Big fish don’t swim in shallow waters…the strong ones can venture upstream…the piranhas of life aren’t bad unless we let them devour us.
Metaphorical fish live in an eternity of words of wisdom. The red-bellied piranha found at Aberdeen Lake on Saturday did not fare as well. This fish is dead and in Chad and Lindsay Ray’s freezer. However, the Rays’ Facebook post has now been shared over 20,000 times. So, maybe he can live in infamy, too… except online and on a bag of keto cauliflower rice.
Beneath the gazebo in Aberdeen Lake Park last Saturday afternoon, the Rays celebrated their son Nolan’s 8th birthday with family and friends. As the party began to wind down, Chad, an avid fisherman, saw his chance to walk a few yards to the lake and chat with the two men he had watched catch several fish. Chad wanted to know their secret, or at least what they were using as bait.
After Chad and the two anglers – a father and son who frequent the lake – bonded over the success of shrimp bait, the father waved to the ground beside them. “He said to me, ‘Look at that over there. I’m sure it’s a piranha. Tell me what you think.'” At that point Chad thought “there’s no way, but now after watching it so many times, I don’t see what else it is. one thing.”
While Chad was doing his due diligence and diving into Google’s Piranha 101, Chad’s father and brother-in-law had come down and joined the investigation. Meanwhile, according to Chad, the two piranha catchers “tried to call the NC Wildlife number to report it, but it was closed.”
He added: “We sat there for quite a while while talking. The son looked at the teeth of the fish and said, “Now that’s messed up.” Who would put a piranha in a lake? and we all laughed a little but we all thought the same thing. Chad “can’t believe I didn’t get these guys’ names or numbers so I could give them some credit in all of this or talk to them again. They were really good fishermen.
Adam Crocker, Aberdeen Parks and Recreation Manager’s ‘phone exploded’ after the Lake Rays returned and posted the photos to Facebook on Saturday. On Monday morning he contacted the resident ‘fish expert’ of the parks and recreation world and ‘just to be sure I’m right, I have confirmation that there is no way a piranha could have come to Lake Aberdeen on his own. He also added that he had heard many different theories, but believed the fishermen.
Garrett A. Gooch, a wildlife officer with the North Carolina Wildlife Resources Commission’s law enforcement division, believes “the story is probably accurate.” Before sharing the legal aspects of this ‘adventure’, he said: ‘I would like to confirm that through our office this photo has been verified to be real and has not been altered in any way. »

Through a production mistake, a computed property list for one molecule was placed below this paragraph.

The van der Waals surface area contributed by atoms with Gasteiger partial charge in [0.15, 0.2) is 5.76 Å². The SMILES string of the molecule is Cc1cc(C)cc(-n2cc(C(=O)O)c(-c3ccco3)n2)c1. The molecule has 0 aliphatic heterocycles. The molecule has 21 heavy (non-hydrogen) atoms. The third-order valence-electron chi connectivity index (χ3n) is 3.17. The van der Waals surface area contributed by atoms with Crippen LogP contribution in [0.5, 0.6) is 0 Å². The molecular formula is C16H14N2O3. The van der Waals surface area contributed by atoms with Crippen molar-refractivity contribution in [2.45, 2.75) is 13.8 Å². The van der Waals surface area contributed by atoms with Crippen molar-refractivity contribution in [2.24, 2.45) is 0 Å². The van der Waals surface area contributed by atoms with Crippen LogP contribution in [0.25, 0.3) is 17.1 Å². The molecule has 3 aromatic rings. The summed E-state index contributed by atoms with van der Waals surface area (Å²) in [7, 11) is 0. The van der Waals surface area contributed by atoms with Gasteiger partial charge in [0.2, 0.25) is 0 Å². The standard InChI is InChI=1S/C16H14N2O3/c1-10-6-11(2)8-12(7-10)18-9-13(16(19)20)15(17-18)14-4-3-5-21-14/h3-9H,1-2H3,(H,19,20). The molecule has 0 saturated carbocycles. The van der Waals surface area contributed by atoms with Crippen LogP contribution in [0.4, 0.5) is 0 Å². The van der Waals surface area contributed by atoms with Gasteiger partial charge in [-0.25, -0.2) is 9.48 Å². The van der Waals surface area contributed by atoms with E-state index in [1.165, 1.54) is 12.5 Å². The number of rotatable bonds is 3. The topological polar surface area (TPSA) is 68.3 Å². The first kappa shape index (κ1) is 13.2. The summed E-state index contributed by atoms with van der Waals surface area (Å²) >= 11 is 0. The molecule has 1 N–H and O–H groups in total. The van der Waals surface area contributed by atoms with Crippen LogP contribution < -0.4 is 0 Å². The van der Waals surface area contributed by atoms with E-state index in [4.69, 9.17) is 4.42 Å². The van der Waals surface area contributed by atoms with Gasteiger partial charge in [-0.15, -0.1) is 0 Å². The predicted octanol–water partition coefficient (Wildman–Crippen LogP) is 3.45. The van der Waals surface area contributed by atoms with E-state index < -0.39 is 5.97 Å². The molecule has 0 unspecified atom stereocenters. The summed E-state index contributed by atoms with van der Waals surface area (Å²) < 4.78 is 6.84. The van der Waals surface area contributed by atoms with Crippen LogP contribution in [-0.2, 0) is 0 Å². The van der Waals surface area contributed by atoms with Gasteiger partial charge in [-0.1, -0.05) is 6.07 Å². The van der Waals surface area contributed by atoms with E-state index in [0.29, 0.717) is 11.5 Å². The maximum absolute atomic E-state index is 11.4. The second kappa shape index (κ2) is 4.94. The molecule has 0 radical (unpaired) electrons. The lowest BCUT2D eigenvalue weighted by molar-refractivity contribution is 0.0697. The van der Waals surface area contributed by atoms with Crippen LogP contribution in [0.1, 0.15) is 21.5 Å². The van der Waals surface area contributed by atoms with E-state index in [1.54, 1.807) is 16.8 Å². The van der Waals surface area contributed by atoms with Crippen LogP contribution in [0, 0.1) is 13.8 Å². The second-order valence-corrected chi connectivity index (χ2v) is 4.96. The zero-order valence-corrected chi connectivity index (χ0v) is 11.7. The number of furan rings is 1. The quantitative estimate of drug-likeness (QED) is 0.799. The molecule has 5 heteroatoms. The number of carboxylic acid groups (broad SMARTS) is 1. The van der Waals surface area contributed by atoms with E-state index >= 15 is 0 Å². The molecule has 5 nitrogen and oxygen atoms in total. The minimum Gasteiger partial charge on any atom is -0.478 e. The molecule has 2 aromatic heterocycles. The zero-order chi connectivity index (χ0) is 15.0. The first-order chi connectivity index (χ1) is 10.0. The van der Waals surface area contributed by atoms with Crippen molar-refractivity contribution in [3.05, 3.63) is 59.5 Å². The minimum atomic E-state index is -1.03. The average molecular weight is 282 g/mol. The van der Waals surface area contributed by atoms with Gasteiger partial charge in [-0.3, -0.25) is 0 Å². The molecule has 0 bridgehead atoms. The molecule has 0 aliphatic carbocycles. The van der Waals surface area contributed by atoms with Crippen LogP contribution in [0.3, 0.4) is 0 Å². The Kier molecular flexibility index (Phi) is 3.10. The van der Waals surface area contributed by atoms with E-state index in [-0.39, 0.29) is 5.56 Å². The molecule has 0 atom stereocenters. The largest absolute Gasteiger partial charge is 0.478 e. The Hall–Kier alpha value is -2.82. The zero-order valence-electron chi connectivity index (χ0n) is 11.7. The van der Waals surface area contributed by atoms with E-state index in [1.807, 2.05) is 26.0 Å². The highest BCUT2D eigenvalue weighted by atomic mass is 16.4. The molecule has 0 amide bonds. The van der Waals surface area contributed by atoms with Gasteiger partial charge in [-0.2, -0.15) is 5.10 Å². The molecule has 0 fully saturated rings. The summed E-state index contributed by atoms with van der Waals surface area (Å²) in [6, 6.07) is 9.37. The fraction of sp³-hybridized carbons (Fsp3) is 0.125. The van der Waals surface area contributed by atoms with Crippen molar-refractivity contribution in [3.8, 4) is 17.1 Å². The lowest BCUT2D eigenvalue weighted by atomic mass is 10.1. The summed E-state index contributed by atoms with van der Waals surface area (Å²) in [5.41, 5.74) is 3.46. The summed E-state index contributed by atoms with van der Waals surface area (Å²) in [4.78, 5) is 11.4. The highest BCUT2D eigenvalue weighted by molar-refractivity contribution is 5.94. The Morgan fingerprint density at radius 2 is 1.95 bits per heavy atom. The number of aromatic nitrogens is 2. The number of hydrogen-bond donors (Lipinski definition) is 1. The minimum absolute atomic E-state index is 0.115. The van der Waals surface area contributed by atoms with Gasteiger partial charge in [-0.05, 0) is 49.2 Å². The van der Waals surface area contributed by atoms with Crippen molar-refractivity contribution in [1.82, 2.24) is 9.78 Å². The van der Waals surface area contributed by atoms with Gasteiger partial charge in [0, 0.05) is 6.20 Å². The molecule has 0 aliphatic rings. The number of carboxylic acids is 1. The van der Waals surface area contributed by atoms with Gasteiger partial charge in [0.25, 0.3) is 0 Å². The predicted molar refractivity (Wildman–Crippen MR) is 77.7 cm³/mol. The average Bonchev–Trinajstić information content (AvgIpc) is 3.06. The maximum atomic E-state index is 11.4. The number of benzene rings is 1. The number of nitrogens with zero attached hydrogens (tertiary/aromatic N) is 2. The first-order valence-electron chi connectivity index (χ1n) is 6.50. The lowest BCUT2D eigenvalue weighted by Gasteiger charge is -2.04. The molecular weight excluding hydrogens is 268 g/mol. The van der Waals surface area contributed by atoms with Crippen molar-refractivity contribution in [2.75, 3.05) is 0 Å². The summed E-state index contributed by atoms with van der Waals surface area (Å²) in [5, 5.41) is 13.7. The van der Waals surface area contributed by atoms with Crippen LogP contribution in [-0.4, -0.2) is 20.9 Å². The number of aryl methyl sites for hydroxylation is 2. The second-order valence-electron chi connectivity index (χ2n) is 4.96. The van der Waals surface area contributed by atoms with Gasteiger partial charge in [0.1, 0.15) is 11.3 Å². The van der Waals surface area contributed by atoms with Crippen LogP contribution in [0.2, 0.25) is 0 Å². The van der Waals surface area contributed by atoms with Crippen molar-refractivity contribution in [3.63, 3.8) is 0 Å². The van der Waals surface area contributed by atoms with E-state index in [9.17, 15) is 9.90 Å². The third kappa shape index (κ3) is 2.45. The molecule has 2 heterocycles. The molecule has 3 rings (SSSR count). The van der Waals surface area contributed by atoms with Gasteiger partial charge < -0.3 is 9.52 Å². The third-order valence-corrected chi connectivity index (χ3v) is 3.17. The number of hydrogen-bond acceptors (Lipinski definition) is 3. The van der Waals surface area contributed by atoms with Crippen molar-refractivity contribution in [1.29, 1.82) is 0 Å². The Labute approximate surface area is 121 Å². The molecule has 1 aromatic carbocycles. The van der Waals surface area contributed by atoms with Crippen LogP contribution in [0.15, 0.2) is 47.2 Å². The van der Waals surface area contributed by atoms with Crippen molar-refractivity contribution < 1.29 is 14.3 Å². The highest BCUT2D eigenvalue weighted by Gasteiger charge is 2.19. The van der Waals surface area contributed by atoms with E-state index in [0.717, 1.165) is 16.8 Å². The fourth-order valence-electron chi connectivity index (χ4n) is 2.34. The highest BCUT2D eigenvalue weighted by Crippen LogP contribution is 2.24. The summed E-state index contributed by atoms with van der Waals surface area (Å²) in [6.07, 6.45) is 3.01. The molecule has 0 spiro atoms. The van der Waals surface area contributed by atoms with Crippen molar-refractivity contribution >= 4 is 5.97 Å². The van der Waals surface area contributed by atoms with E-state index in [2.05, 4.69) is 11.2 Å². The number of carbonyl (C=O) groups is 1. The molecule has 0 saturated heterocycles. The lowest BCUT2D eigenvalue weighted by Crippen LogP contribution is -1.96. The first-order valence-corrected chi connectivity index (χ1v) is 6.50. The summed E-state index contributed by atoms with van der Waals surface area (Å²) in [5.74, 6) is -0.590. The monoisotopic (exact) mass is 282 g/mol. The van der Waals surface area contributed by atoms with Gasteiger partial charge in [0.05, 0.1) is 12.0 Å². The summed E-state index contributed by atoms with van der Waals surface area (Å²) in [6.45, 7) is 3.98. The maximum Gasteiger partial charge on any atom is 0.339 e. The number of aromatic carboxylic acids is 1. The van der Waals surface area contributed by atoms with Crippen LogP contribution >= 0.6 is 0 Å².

Biologist Troy Thompson has the title “District Six 1 Fisheries Biologist” for NC Wildlife and he agreed with Crocker and Gooch. “Someone must have helped when our piranha arrived. And if you’re wondering if it would get here via the toilet flush, no.”
Thompson has a theory about the piranha’s journey. “Whoever had this fish probably had other exotic fish. Let’s say you have a big aquarium and you’re paying a lot of money for all those fish. Exotic fish aren’t cheap. Then this little guy starts to nibbling on another fish’s tail, because that’s what they do, they’re literally known for it – and it’s the fish you just paid a lot of money for because of its nice tail. You’re going to go crazy. But you don’t really want to kill it because you’re a fishmonger and you can’t risk giving it away because they’re illegal and you’re not supposed to have it anyway, so you just throw it in the lake.I bet though that many piranhas that person owned are there.
But not for long. Thompson, Gooch and Crocker were all certain that a fish native to the Amazon River could not survive a winter in North Carolina. Crocker also leaned toward the give and run theory. “Every spring we have people dropping off their ducks and leaving. I guess that sounds like the right thing to do. Except that’s not the case.
Both Crocker and Gooch have had heavy piranha spots in the last 48 hours and anticipate more. Crocker insisted: “It will be fine. Piranhas aren’t what people see in movies and even with thousands of them in the Amazon, they don’t just eat random people. Believe me, I’ve been pretty far down the road of piranha research in the last few days, and I can assure everyone that Lake Aberdeen doesn’t flow into the Amazon River and there’s no never had a population of piranhas in the United States.”